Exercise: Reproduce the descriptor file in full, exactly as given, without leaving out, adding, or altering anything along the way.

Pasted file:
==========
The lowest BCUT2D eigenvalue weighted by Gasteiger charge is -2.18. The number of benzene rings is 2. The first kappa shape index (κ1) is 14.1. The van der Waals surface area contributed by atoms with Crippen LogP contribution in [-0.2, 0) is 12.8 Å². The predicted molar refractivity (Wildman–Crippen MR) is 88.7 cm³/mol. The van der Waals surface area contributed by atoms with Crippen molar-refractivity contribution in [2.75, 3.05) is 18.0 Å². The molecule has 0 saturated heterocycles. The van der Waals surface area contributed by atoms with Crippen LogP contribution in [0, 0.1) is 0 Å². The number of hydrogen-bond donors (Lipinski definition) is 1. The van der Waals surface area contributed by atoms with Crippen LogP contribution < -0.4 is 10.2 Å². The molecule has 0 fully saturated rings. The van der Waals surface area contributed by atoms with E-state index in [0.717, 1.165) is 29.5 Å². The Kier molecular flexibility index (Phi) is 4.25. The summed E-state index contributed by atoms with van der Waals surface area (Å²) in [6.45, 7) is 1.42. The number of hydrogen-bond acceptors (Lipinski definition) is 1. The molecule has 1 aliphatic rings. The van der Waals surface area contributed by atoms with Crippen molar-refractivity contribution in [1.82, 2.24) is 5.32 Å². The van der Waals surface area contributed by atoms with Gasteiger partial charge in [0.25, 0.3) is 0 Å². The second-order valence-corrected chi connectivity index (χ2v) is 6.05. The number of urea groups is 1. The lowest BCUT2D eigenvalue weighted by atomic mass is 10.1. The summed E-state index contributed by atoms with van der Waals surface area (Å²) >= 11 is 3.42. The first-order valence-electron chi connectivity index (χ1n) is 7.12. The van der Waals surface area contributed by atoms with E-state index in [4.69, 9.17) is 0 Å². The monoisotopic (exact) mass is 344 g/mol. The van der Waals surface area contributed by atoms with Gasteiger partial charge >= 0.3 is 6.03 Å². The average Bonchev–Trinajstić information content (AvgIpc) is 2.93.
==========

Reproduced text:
The lowest BCUT2D eigenvalue weighted by Gasteiger charge is -2.18. The number of benzene rings is 2. The first kappa shape index (κ1) is 14.1. The van der Waals surface area contributed by atoms with Crippen LogP contribution in [-0.2, 0) is 12.8 Å². The predicted molar refractivity (Wildman–Crippen MR) is 88.7 cm³/mol. The van der Waals surface area contributed by atoms with Crippen molar-refractivity contribution in [2.75, 3.05) is 18.0 Å². The molecule has 0 saturated heterocycles. The van der Waals surface area contributed by atoms with Crippen LogP contribution in [0, 0.1) is 0 Å². The number of hydrogen-bond donors (Lipinski definition) is 1. The van der Waals surface area contributed by atoms with Crippen LogP contribution < -0.4 is 10.2 Å². The molecule has 0 fully saturated rings. The van der Waals surface area contributed by atoms with E-state index in [0.717, 1.165) is 29.5 Å². The Kier molecular flexibility index (Phi) is 4.25. The summed E-state index contributed by atoms with van der Waals surface area (Å²) in [6.45, 7) is 1.42. The number of hydrogen-bond acceptors (Lipinski definition) is 1. The molecule has 1 aliphatic rings. The van der Waals surface area contributed by atoms with Crippen molar-refractivity contribution in [1.82, 2.24) is 5.32 Å². The van der Waals surface area contributed by atoms with Gasteiger partial charge in [0.25, 0.3) is 0 Å². The second-order valence-corrected chi connectivity index (χ2v) is 6.05. The number of urea groups is 1. The lowest BCUT2D eigenvalue weighted by atomic mass is 10.1. The summed E-state index contributed by atoms with van der Waals surface area (Å²) >= 11 is 3.42. The first-order valence-electron chi connectivity index (χ1n) is 7.12. The van der Waals surface area contributed by atoms with E-state index in [4.69, 9.17) is 0 Å². The monoisotopic (exact) mass is 344 g/mol. The van der Waals surface area contributed by atoms with Gasteiger partial charge >= 0.3 is 6.03 Å². The average Bonchev–Trinajstić information content (AvgIpc) is 2.93.